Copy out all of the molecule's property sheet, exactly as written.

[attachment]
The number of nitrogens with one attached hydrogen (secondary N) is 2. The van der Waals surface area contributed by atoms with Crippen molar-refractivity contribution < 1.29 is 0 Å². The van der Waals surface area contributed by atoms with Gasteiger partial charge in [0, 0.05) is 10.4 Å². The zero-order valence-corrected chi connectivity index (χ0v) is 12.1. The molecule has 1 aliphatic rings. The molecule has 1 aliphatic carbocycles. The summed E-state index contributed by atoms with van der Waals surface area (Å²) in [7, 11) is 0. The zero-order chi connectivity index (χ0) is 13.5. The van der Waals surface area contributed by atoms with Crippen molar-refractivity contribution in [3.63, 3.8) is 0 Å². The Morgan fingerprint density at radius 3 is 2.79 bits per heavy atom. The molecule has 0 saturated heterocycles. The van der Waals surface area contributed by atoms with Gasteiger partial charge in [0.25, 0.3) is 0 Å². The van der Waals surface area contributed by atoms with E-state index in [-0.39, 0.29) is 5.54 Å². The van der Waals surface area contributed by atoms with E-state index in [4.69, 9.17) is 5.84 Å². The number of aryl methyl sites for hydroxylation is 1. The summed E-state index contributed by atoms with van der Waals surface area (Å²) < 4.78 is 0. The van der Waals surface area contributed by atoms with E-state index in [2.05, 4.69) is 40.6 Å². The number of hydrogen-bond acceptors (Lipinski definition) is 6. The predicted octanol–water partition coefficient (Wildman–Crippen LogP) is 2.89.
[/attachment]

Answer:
The number of nitrogens with one attached hydrogen (secondary N) is 2. The van der Waals surface area contributed by atoms with Crippen molar-refractivity contribution < 1.29 is 0 Å². The van der Waals surface area contributed by atoms with Gasteiger partial charge in [0, 0.05) is 10.4 Å². The zero-order valence-corrected chi connectivity index (χ0v) is 12.1. The molecule has 1 aliphatic rings. The molecule has 1 aliphatic carbocycles. The summed E-state index contributed by atoms with van der Waals surface area (Å²) in [7, 11) is 0. The zero-order chi connectivity index (χ0) is 13.5. The van der Waals surface area contributed by atoms with Crippen molar-refractivity contribution in [3.63, 3.8) is 0 Å². The Morgan fingerprint density at radius 3 is 2.79 bits per heavy atom. The molecule has 0 saturated heterocycles. The van der Waals surface area contributed by atoms with Gasteiger partial charge in [0.25, 0.3) is 0 Å². The van der Waals surface area contributed by atoms with E-state index in [-0.39, 0.29) is 5.54 Å². The van der Waals surface area contributed by atoms with E-state index in [4.69, 9.17) is 5.84 Å². The number of aryl methyl sites for hydroxylation is 1. The summed E-state index contributed by atoms with van der Waals surface area (Å²) < 4.78 is 0. The van der Waals surface area contributed by atoms with E-state index in [2.05, 4.69) is 40.6 Å². The number of hydrogen-bond acceptors (Lipinski definition) is 6. The predicted octanol–water partition coefficient (Wildman–Crippen LogP) is 2.89.